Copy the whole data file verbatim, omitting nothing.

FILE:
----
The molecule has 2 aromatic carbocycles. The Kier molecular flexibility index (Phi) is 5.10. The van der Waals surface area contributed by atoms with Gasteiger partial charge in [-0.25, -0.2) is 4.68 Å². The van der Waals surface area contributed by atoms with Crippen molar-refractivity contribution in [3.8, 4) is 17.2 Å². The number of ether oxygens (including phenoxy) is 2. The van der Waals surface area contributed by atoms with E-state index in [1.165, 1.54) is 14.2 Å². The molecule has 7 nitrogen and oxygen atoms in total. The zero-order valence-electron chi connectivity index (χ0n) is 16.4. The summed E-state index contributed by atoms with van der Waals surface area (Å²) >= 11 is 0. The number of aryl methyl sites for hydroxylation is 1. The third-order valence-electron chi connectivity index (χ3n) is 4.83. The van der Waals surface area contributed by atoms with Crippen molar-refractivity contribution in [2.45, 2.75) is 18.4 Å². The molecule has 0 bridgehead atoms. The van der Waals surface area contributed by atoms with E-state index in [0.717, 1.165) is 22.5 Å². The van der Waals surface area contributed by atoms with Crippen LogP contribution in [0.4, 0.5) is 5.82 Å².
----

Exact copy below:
The molecule has 2 aromatic carbocycles. The Kier molecular flexibility index (Phi) is 5.10. The van der Waals surface area contributed by atoms with Gasteiger partial charge in [-0.25, -0.2) is 4.68 Å². The van der Waals surface area contributed by atoms with Crippen molar-refractivity contribution in [3.8, 4) is 17.2 Å². The number of ether oxygens (including phenoxy) is 2. The van der Waals surface area contributed by atoms with E-state index in [1.165, 1.54) is 14.2 Å². The molecule has 7 nitrogen and oxygen atoms in total. The zero-order valence-electron chi connectivity index (χ0n) is 16.4. The summed E-state index contributed by atoms with van der Waals surface area (Å²) >= 11 is 0. The number of aryl methyl sites for hydroxylation is 1. The third-order valence-electron chi connectivity index (χ3n) is 4.83. The van der Waals surface area contributed by atoms with Crippen molar-refractivity contribution in [2.45, 2.75) is 18.4 Å². The molecule has 0 bridgehead atoms. The van der Waals surface area contributed by atoms with E-state index in [0.717, 1.165) is 22.5 Å². The van der Waals surface area contributed by atoms with Crippen LogP contribution in [0.4, 0.5) is 5.82 Å².